Free Thursday Night Opening Party Features Yto Barrada With New York’s DJ Rupture
Minneapolis, October 29 2013—On November 21 the Walker Art Center will open An Album: Cinematheque Tangier, a project by Yto Barrada—a multilayered exhibition of films, artworks, movie posters and ephemera exploring the practice of Tangier-based artist and filmmaker Yto Barrada—with a free Thursday night opening party with North African movies and music featuring New York’s DJ Rupture.
The North African city of Tangier has captured our collective imagination throughout time as a place eternally romanticized and immortalized in film and literature. Interested in the material history and visual culture of her hometown, Yto Barrada has developed an artistic practice combining documentary strategies with a metaphoric approach to imagery, resulting in body of poetic work that is internationally recognized. Recently Barrada’s practice has encompassed the founding of an artist-run, independent cinema in the heart of Tangier. Opened in 2006, Cinematheque Tangier occupies a theater constructed in the 1930s, an era that saw the rise of grand movie palaces. Today it operates not only as a fully functioning cinema with daily screenings, but as an archive and dynamic social space that engages various audiences with the city’s rich film history.
For Cinematheque Tangier, the Walker’s Burnet Gallery will be transformed into three sections: artworks, archives, and a screening room. The exhibition opens with an installation that situates Tangier geographically and culturally—a French map illustrating the location of movie theaters built when Tangier was an independent zone and a place for creative refuge and personal freedoms; and a wall installation of a phone directory of sorts that translates street names in French and its Arabic equivalent after Morocco’s independence in 1956.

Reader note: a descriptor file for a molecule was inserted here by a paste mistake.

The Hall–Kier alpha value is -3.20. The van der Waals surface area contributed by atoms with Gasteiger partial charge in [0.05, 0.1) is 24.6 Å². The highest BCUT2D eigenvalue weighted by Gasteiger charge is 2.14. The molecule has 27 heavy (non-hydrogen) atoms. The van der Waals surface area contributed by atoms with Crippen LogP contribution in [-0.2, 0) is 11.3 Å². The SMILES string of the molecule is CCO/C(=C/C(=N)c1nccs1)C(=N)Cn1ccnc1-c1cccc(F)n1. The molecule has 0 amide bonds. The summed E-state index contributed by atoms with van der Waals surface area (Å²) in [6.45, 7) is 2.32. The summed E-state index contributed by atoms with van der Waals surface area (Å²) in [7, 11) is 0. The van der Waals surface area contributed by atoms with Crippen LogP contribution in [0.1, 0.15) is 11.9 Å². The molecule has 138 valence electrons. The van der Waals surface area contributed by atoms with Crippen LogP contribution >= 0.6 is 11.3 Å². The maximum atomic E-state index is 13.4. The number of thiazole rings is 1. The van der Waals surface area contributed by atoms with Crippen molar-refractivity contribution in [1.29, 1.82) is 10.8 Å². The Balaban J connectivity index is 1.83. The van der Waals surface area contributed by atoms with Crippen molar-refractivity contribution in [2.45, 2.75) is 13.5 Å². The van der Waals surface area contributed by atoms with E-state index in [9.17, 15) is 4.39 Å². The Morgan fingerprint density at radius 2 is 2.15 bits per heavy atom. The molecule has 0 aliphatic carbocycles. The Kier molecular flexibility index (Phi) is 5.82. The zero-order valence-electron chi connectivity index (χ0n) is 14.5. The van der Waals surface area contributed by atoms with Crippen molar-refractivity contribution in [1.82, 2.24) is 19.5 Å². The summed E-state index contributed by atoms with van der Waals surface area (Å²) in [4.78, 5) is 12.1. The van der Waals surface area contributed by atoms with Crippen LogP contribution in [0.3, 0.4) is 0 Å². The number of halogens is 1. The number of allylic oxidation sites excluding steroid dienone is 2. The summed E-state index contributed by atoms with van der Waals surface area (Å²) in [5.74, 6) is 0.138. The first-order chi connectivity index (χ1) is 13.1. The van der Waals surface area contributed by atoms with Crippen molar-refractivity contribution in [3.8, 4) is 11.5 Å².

Featured artworks include Palm Sign (2010), Barrada’s sculpture in the form of a movie marquee, and Hand-Me-Downs (2011), a montage of super-8 home movies from the 1960s, and artist-commissioned movie posters.
The archive area will house vintage movie posters, ephemera and Scopitone films created by Arab immigrants in France—many from Morocco and other North African countries who traveled to work in the post-WWII labor force. A short-lived genre that was a precursor to music videos, 16mm Scopitone films played on jukebox-like devices in cafés, and featured laborers singing their stories of migration and assimilation.
The installation is punctuated by a screening program of films culled from the cinematheque’s collection and the Walker’s Ruben/Bentson Film Video Collection. The elegiac 6/12 (1968) by Ahmed Bouanani pictures the streets of Tangier from 6 am to noon, and Beirut Outtakes (2007) shows a collage of film scraps from a closed down Beirut cinema by American film artist Peggy Awesh. The screening program will also include two works by Yto Barrada—Beau Geste (2009) and The Magician (2003).
Together the constellation of works in the exhibition—compiled by Barrada—creates an album that paints a rich and complex portrait of Tangier through the exploration of filmmaking in the region. As an extension of Barrada’s artistic practice, the cinematheque is as much as physical repository as it is a critical proposition to investigate the layered history of Morocco and the social and political realities that shape Tangier today.
Throughout March 2014, a series of films selected by Yto Barrada, Walker film curator Sheryl Mousley, and scholars Joëlle Vitiello (Macalester College) and Charles Signet (University of Minnesota) will play in the Walker Cinema and focus on films made in Tangier or that tell the larger story of life in the African diaspora. Selected from the Cinematheque’s archive as well as favorites of the Tangier audience, titles include El Chergui (1975) by Moumen Smihi, On The Edge (2012) by Leila Kilani, and Touki Bouki (1973) by Djibril Diop Mambéty. Also in the series will be a documentary, Trésors de scopitones (1992) by Michèle Colléry about the music/film jukebox that played songs of immigrant workers in France in the 1960s, and a work by William Klein, The Pan-African Festival of Algiers (1969).